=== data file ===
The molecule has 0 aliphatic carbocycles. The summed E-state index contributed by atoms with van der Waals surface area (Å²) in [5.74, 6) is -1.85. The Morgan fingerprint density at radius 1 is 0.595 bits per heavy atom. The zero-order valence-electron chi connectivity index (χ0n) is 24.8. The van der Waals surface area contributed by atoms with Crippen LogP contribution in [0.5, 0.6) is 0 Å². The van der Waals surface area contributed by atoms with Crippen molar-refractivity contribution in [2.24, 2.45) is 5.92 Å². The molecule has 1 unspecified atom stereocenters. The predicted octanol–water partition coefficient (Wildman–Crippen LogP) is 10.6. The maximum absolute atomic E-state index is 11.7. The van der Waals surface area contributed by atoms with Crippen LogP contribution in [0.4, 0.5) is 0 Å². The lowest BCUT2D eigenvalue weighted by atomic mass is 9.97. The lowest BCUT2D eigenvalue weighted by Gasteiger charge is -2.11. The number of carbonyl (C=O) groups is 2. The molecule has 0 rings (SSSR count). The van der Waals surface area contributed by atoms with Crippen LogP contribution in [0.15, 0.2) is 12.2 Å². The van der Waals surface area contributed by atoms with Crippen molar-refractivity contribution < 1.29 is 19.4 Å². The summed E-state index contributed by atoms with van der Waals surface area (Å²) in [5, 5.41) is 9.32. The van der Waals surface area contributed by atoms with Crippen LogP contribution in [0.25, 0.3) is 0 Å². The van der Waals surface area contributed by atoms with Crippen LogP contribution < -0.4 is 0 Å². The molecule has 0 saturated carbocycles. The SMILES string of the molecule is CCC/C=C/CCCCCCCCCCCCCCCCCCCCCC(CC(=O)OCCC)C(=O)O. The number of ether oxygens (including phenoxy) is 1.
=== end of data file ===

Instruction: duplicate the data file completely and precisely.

The molecule has 0 aliphatic carbocycles. The summed E-state index contributed by atoms with van der Waals surface area (Å²) in [5.74, 6) is -1.85. The Morgan fingerprint density at radius 1 is 0.595 bits per heavy atom. The zero-order valence-electron chi connectivity index (χ0n) is 24.8. The van der Waals surface area contributed by atoms with Crippen LogP contribution in [0.5, 0.6) is 0 Å². The van der Waals surface area contributed by atoms with Crippen molar-refractivity contribution in [2.24, 2.45) is 5.92 Å². The molecule has 1 unspecified atom stereocenters. The predicted octanol–water partition coefficient (Wildman–Crippen LogP) is 10.6. The maximum absolute atomic E-state index is 11.7. The van der Waals surface area contributed by atoms with Crippen LogP contribution in [0.4, 0.5) is 0 Å². The lowest BCUT2D eigenvalue weighted by atomic mass is 9.97. The lowest BCUT2D eigenvalue weighted by Gasteiger charge is -2.11. The number of carbonyl (C=O) groups is 2. The molecule has 0 rings (SSSR count). The van der Waals surface area contributed by atoms with Crippen LogP contribution in [0.15, 0.2) is 12.2 Å². The van der Waals surface area contributed by atoms with Crippen molar-refractivity contribution < 1.29 is 19.4 Å². The summed E-state index contributed by atoms with van der Waals surface area (Å²) in [5, 5.41) is 9.32. The van der Waals surface area contributed by atoms with Crippen LogP contribution in [0.25, 0.3) is 0 Å². The van der Waals surface area contributed by atoms with Crippen LogP contribution < -0.4 is 0 Å². The molecule has 0 saturated carbocycles. The SMILES string of the molecule is CCC/C=C/CCCCCCCCCCCCCCCCCCCCCC(CC(=O)OCCC)C(=O)O. The number of ether oxygens (including phenoxy) is 1.